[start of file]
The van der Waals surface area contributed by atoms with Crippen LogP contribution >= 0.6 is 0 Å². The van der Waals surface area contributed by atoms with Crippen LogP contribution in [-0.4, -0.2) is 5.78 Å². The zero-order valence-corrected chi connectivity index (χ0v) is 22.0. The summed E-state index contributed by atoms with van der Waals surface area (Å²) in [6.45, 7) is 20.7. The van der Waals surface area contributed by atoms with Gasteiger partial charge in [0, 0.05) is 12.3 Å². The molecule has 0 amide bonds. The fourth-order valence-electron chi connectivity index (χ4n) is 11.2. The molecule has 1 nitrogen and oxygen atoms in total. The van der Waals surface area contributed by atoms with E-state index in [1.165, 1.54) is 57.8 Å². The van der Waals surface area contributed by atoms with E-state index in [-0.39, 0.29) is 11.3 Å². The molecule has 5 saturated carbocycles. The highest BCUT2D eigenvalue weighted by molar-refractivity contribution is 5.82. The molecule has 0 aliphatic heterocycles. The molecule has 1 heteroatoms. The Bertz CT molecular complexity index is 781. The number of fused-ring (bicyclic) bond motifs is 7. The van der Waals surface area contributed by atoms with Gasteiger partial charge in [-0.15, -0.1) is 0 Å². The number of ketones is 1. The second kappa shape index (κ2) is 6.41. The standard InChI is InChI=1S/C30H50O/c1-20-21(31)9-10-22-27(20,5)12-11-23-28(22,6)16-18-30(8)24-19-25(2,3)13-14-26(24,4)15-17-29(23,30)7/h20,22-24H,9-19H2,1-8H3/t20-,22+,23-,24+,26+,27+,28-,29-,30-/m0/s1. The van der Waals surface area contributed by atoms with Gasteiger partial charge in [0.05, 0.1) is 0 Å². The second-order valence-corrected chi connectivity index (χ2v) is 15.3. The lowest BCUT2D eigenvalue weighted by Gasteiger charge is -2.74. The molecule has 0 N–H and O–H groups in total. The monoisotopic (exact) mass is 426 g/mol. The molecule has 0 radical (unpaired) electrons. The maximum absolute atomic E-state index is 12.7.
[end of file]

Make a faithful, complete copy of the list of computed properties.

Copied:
The van der Waals surface area contributed by atoms with Crippen LogP contribution >= 0.6 is 0 Å². The van der Waals surface area contributed by atoms with Crippen LogP contribution in [-0.4, -0.2) is 5.78 Å². The zero-order valence-corrected chi connectivity index (χ0v) is 22.0. The summed E-state index contributed by atoms with van der Waals surface area (Å²) in [6.45, 7) is 20.7. The van der Waals surface area contributed by atoms with Gasteiger partial charge in [0, 0.05) is 12.3 Å². The molecule has 0 amide bonds. The fourth-order valence-electron chi connectivity index (χ4n) is 11.2. The molecule has 1 nitrogen and oxygen atoms in total. The van der Waals surface area contributed by atoms with E-state index in [1.165, 1.54) is 57.8 Å². The van der Waals surface area contributed by atoms with E-state index in [-0.39, 0.29) is 11.3 Å². The molecule has 5 saturated carbocycles. The highest BCUT2D eigenvalue weighted by molar-refractivity contribution is 5.82. The molecule has 0 aliphatic heterocycles. The molecule has 1 heteroatoms. The Bertz CT molecular complexity index is 781. The number of fused-ring (bicyclic) bond motifs is 7. The van der Waals surface area contributed by atoms with Gasteiger partial charge in [-0.15, -0.1) is 0 Å². The number of ketones is 1. The second kappa shape index (κ2) is 6.41. The standard InChI is InChI=1S/C30H50O/c1-20-21(31)9-10-22-27(20,5)12-11-23-28(22,6)16-18-30(8)24-19-25(2,3)13-14-26(24,4)15-17-29(23,30)7/h20,22-24H,9-19H2,1-8H3/t20-,22+,23-,24+,26+,27+,28-,29-,30-/m0/s1. The van der Waals surface area contributed by atoms with Gasteiger partial charge in [0.05, 0.1) is 0 Å². The second-order valence-corrected chi connectivity index (χ2v) is 15.3. The lowest BCUT2D eigenvalue weighted by Gasteiger charge is -2.74. The molecule has 0 N–H and O–H groups in total. The monoisotopic (exact) mass is 426 g/mol. The molecule has 0 radical (unpaired) electrons. The maximum absolute atomic E-state index is 12.7.